The Haunting of the Sexually Autonomous Prostitute

Thursday, January 7, 2016: 2:00 PM
Crystal Ballroom B (Hilton Atlanta)
Michelle Jones, Indiana Women's Prison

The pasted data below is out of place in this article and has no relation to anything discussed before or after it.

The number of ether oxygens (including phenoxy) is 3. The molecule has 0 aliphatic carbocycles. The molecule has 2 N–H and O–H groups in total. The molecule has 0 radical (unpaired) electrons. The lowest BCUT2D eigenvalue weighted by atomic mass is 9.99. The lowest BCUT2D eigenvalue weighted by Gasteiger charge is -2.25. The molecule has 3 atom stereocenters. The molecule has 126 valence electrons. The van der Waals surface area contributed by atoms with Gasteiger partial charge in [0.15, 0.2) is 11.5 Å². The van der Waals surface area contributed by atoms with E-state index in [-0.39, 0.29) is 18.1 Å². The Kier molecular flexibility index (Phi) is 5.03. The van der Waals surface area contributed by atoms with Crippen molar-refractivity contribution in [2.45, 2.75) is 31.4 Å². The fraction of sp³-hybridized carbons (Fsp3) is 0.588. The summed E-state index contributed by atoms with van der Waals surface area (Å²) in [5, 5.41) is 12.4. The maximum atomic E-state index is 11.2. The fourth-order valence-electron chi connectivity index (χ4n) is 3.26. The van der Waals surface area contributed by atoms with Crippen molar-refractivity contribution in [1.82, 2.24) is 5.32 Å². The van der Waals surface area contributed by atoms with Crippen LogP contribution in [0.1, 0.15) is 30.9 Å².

The Indiana Women’s Prison, long considered to be the first women’s prison in the US was preceded by at least 30 years by the first of what became a vast network of Catholic prisons (known as Magdalene Laundries). State courts could and did sentence women to these institutions for a variety of sexual transgressions. American Magdalene Laundries—numbering at least 39 by 1900—were far more numerous and widespread in the 19th century than state prisons for women and, we argue, had a profound effect on women and sexuality in the 19th century, especially among the lower classes. Yet we have lost all memory of these institutions. This historical amnesia distorts our understanding of the origins of women’s prisons in the US and obscures the extent to which female prisons and female sexuality have been entangled since separate prisons for women began.
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